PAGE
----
Movement-related tactile gating in blindness

Sci Rep. 2023 Oct 2;13(1):16553. doi: 10.1038/s41598-023-43526-8.


When we perform an action, self-elicited movement induces suppression of somatosensory information to the cortex, requiring a correct motor-sensory and inter-sensory (i.e. cutaneous senses, kinesthesia, and proprioception) integration processes to be successful. However, recent works show that blindness might impact some of these elements. The current study investigates the effect of movement on tactile perception and the role of vision in this process. We measured the velocity discrimination threshold in 18 sighted and 18 blind individuals by having them perceive a sequence of two movements and discriminate the faster one in passive and active touch conditions. Participants' Just Noticeable Difference (JND) was measured to quantify their precision. Results showed a generally worse performance during the active touch condition compared to the passive. In particular, this difference was significant in the blind group, regardless of the blindness duration, but not in the sighted one. These findings suggest that the absence of visual calibration impacts motor-sensory and inter-sensory integration required during movement, diminishing the reliability of tactile signals in blind individuals. Our work spotlights the need for intervention in this population and should be considered in the sensory substitution/reinforcement device design.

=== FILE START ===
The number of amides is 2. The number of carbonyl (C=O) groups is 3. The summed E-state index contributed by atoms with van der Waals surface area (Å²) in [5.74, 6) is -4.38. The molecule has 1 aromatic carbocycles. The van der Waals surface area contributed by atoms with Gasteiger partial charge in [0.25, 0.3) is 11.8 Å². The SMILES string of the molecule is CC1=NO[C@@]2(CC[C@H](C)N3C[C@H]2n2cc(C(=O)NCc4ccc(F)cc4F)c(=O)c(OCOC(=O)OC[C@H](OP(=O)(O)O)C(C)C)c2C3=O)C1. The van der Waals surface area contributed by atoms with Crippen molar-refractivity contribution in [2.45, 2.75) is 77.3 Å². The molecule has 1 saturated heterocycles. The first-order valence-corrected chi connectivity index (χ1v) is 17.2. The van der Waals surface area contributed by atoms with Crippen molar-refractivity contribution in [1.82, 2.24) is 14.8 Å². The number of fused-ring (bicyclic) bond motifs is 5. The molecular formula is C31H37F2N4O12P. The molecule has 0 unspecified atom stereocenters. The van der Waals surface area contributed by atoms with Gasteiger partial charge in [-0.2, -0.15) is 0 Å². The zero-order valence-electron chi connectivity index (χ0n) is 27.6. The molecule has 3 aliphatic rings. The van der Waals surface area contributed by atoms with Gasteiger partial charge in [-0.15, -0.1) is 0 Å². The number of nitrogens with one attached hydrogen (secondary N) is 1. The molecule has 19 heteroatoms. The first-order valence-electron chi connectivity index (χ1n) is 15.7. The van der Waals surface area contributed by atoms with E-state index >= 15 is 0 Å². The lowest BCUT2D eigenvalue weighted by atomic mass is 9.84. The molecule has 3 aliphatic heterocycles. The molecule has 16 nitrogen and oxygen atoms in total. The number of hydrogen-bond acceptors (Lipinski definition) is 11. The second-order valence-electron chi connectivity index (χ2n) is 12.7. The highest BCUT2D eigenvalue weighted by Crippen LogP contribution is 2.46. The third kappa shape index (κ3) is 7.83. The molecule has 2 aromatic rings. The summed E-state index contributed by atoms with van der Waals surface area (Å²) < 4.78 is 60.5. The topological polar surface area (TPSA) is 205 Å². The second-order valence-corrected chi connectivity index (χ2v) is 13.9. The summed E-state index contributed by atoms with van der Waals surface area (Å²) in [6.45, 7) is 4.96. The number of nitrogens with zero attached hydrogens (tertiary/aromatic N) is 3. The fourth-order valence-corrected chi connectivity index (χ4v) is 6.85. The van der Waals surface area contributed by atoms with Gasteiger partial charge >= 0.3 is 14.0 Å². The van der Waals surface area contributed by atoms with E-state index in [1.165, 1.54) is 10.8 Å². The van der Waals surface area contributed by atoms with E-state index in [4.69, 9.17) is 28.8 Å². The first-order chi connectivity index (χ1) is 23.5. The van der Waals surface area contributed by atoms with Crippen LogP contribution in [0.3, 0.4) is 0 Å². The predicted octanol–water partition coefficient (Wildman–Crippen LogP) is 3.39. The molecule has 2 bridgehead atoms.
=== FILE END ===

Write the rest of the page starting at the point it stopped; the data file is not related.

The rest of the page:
Publication types

  • Research Support, Non-U.S. Gov't

MeSH terms

  • Blindness
  • Humans
  • Movement
  • Reproducibility of Results
  • Touch Perception*
  • Touch*